>> guys and doesn't work for us.  Because when we first were looking at this we
>> couldn't understand how it didn't blow up for you and it did blow up for us.
>> I'm providing context, not saying you guys are broken or doing it wrong.
>>
>>>> ext4 doesn't take the inode_lock() at all in fsync, and
>>>> xfs takes the ILOCK instead of the IOLOCK, so it's fine.  However btrfs uses
>>>> inode_lock() in ->fsync (not for the IO, just for the logging part).  A long
>>>> time ago I specifically pushed the inode locking down into ->fsync()
>>>> handlers to give us this sort of control.
>>>>
>>>> I'm not 100% on the iomap stuff, but the fix seems like we need to move the
>>>> generic_write_sync() out of iomap_dio_complete() completely, and the callers
>>>> do their own thing, much like the normal generic_file_write_iter() does.
>>>
>>> That effectively breaks O_DSYNC AIO and requires us to reintroduce
>>> all the nasty code that the old direct IO path required both the
>>> infrastructure and the filesystems to handle it. That's really not
>>> acceptible solution to an internal btrfs locking issue...
>>>
>>>> And then I'd like to add a WARN_ON(lockdep_is_held()) in vfs_fsync_range()
>>>> so we can avoid this sort of thing in the future.  What do you think?
>>>
>>> That's not going to work, either. There are filesystems that call
>>> vfs_fsync_range() directly from under the inode_lock(). For example,
>>> the fallocate() path in gfs2. And it's called under the ext4 and XFS
>>> MMAPLOCK from the dax page fault path, which is the page fault
>>> equivalent of the inode_lock(). IOWs, if you know that you aren't
>>> going to take inode locks in your ->fsync() method, there's nothing
>>> that says you cannot call vfs_fsync_range() while holding those
>>> inode locks.
>>
>> I converted ->fsync to not have the i_mutex taken before calling _years_ ago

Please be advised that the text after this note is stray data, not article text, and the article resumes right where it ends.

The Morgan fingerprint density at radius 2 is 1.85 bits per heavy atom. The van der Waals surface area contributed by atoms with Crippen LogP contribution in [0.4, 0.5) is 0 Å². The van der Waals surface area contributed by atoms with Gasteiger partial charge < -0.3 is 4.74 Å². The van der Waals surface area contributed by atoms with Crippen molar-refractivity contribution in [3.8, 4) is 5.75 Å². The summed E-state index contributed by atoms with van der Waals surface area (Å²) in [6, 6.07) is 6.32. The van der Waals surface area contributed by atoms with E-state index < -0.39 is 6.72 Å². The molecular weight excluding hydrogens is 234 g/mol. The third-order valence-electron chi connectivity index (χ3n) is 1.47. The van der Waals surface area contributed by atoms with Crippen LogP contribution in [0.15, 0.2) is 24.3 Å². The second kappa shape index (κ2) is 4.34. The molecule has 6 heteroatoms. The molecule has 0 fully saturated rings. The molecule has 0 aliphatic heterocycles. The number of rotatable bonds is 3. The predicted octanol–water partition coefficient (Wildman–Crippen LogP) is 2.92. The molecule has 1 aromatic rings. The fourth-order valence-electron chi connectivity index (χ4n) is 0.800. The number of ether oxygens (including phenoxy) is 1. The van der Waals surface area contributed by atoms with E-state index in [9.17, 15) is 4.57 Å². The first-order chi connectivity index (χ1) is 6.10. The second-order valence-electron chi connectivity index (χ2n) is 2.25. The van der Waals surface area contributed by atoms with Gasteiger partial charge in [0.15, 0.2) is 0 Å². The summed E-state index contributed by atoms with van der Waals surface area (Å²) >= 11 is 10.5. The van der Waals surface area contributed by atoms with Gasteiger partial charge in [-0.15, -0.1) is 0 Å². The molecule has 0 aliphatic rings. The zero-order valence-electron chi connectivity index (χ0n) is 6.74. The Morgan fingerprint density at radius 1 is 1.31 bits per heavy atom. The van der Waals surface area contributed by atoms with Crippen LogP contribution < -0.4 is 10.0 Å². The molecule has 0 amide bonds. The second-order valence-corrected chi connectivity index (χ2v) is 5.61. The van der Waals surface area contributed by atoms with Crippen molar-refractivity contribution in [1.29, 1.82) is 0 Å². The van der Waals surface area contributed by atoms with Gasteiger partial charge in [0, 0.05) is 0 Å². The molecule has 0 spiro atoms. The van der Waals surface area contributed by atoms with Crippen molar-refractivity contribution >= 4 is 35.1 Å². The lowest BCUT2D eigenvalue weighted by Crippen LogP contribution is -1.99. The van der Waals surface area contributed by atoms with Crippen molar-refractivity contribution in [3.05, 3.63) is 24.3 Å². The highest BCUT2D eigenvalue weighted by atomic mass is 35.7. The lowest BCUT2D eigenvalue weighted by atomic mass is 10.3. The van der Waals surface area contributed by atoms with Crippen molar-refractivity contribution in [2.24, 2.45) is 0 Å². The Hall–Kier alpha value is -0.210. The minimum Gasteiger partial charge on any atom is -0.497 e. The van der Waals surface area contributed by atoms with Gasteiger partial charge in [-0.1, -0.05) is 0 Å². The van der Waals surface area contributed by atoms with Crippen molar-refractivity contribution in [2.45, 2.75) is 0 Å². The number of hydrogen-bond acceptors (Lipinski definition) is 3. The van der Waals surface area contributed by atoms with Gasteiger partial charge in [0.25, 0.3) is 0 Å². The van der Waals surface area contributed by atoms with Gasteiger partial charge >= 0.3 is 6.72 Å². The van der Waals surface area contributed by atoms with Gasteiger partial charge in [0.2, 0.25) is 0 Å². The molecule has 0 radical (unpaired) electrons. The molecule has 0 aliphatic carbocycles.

>>
>> 02c24a82187d5a628c68edfe71ae60dc135cd178
>>
>> and part of what I did was update the locking document around it.  So in my
>> head, the locking rules were "No VFS locks held on entry".  Obviously that's
>> not true today, but if we're going to change the assumptions around these
>> things then we really ought to
>>
>> 1) Make sure they're true for _all_ file systems.
>> 2) Document it when it's changed.
>>
>> Ok so iomap was designed assuming it was safe to take the inode_lock()
>> before calling ->fsync.
> 
> No, I did not say that. Stop trying to put your words in my mouth,
> Josef.
> 

Why are you being combative?  I'm simply trying to work towards a 
reasonable solution and figure out how we keep this class of problems 
from happening again.  I literally do not care at all about the design 
decisions for iomap, you are an intelligent person and I assume good 
intent, I assume you did it for good reasons.  I'm simply trying to work 
out holes in my understanding, and work towards a solution we're all 
happy with.  I'm not trying to argue with you or throw mud, I'm simply 
trying to understand.

> The iomap design simply assumes that ->fsync can run without needing
> to hold the same locks as IO submission requires. iomap
> requires a ->fsync implementation that doesn't take the inode_lock()
> if the inode_lock() is used to serialise IO submission. i.e. iomap
> separates IO exclusion from -internal inode state serialisation-.
> 

This is only slightly different from what I was saying, and in reality 
is the same thing because we all currently use the inode_lock() for the 
submission side.  So while the assumption may be slightly different, the 
outcome is the same.

> This design assumption means DIO submission can safely -flush dirty
> data-, invalidate the page cache, sync the inode/journal to stable
> storage, etc all while holding the IO exclusion lock to ensure
> submission won't race with other metadata modification operations
> like truncate, holepunch, etc.
> 
> IOWs, iomap expects the inode_lock() to work as an -IO submission
> exclusion lock-, not as an inode _state protection_ lock. Yes, this